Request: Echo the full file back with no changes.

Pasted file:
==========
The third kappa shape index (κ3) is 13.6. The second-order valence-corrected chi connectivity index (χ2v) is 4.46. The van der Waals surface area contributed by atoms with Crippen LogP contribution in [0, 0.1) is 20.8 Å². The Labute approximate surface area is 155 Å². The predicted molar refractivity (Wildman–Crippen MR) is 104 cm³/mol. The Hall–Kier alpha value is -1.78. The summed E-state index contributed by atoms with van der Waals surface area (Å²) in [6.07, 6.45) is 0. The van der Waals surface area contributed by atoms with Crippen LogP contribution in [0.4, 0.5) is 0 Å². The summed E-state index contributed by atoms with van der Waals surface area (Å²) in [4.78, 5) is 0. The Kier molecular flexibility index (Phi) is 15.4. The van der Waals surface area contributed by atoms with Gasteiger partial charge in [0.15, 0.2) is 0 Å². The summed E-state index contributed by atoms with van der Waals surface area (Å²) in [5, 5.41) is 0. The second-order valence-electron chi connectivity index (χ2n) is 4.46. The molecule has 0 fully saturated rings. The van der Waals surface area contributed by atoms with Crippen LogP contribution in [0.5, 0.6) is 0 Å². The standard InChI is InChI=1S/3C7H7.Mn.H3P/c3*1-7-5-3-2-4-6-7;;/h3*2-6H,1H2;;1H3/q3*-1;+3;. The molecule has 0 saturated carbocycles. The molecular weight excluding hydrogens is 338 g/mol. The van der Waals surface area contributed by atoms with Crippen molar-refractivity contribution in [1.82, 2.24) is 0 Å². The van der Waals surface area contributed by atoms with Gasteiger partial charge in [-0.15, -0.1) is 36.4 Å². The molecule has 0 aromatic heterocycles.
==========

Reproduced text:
The third kappa shape index (κ3) is 13.6. The second-order valence-corrected chi connectivity index (χ2v) is 4.46. The van der Waals surface area contributed by atoms with Crippen LogP contribution in [0, 0.1) is 20.8 Å². The Labute approximate surface area is 155 Å². The predicted molar refractivity (Wildman–Crippen MR) is 104 cm³/mol. The Hall–Kier alpha value is -1.78. The summed E-state index contributed by atoms with van der Waals surface area (Å²) in [6.07, 6.45) is 0. The van der Waals surface area contributed by atoms with Crippen LogP contribution in [0.4, 0.5) is 0 Å². The summed E-state index contributed by atoms with van der Waals surface area (Å²) in [4.78, 5) is 0. The Kier molecular flexibility index (Phi) is 15.4. The van der Waals surface area contributed by atoms with Gasteiger partial charge in [0.15, 0.2) is 0 Å². The summed E-state index contributed by atoms with van der Waals surface area (Å²) in [5, 5.41) is 0. The second-order valence-electron chi connectivity index (χ2n) is 4.46. The molecule has 0 fully saturated rings. The van der Waals surface area contributed by atoms with Crippen LogP contribution in [0.5, 0.6) is 0 Å². The standard InChI is InChI=1S/3C7H7.Mn.H3P/c3*1-7-5-3-2-4-6-7;;/h3*2-6H,1H2;;1H3/q3*-1;+3;. The molecule has 0 saturated carbocycles. The molecular weight excluding hydrogens is 338 g/mol. The van der Waals surface area contributed by atoms with Crippen molar-refractivity contribution in [1.82, 2.24) is 0 Å². The van der Waals surface area contributed by atoms with Gasteiger partial charge in [-0.15, -0.1) is 36.4 Å². The molecule has 0 aromatic heterocycles.